‘No job immune from automation’ – report

by Brett Henebery27 Jul 2017
A new report released today by the Foundation of Young Australians (FYA) has revealed that in the future no job will be immune to automation.

The New Work Smarts report analysed over 20 billion hours of work completed by 12 million Australian workers across 400 occupations each year to predict the skills and capabilities that will matter most in 2030.

The report shows that automation is going to change what we do in every job, in every occupation.
By 2030 The New Work Smarts report forecasts that young people, on average will spend 30% more time per week learning skills on the job, but 100% more time at work solving problems.

The report also says young people will spend 40% more time on critical thinking and judgement and over 77% more time using STEM skills, due to the increasing role that technology and automation is playing across the fastest growing industries.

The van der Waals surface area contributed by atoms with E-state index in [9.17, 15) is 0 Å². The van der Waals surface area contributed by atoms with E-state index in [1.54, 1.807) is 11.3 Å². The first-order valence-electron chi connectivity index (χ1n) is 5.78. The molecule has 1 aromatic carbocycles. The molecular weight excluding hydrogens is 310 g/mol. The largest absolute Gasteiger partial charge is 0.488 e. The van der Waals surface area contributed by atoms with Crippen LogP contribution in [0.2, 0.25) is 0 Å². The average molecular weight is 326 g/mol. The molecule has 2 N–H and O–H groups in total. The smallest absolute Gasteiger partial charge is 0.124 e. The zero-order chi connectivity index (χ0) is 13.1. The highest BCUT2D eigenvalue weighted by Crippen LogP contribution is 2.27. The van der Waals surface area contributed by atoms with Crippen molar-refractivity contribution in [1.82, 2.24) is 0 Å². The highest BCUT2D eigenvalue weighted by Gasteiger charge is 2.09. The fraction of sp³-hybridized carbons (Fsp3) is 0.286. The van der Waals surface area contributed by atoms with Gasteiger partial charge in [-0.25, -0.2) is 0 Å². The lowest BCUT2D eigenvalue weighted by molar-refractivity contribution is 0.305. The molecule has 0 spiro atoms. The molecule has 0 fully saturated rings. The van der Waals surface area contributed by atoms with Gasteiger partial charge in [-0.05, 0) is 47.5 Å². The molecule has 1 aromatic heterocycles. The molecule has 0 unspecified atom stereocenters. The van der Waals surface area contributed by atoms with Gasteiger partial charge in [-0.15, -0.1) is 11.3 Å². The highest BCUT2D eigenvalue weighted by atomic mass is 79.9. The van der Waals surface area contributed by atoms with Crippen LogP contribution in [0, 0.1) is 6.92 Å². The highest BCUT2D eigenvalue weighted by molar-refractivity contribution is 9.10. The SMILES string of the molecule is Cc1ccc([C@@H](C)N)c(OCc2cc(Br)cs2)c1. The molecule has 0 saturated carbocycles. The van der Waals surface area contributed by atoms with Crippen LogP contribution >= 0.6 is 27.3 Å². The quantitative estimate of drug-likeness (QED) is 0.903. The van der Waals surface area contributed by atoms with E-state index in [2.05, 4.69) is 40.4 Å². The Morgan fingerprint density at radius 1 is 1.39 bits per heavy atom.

Independent education policy think tank, Mitchell Institute at Victoria University, said the latest report by Foundation for Young Australians strengthens calls to transform education in Australia.
 
“It is becoming more and more difficult for young Australians to find meaningful jobs and today’s findings show that without bold education changes, this will only worsen in the future,” Mitchell Institute Director, Megan O’Connell, said.
 
“Traditional knowledge and job-specific skills alone are not enough to thrive in a global workforce that experiences constant change.
 
O’Connell said Australia is well placed to lead the way in incorporating capabilities in education, with Victoria one of the first places in the world to introduce formal assessment of capabilities.
 
“Mitchell Institute is working with the Victorian Curriculum and Assessment Authority and international experts to learn how to best teach and assess capabilities in schools,” she said.
 
 
“The evidence for prioritising capabilities in education is clear, the groundwork for how to do this is underway right here in Australia, and we have a growing number of voices calling for this on a broader scale – including FYA today.”


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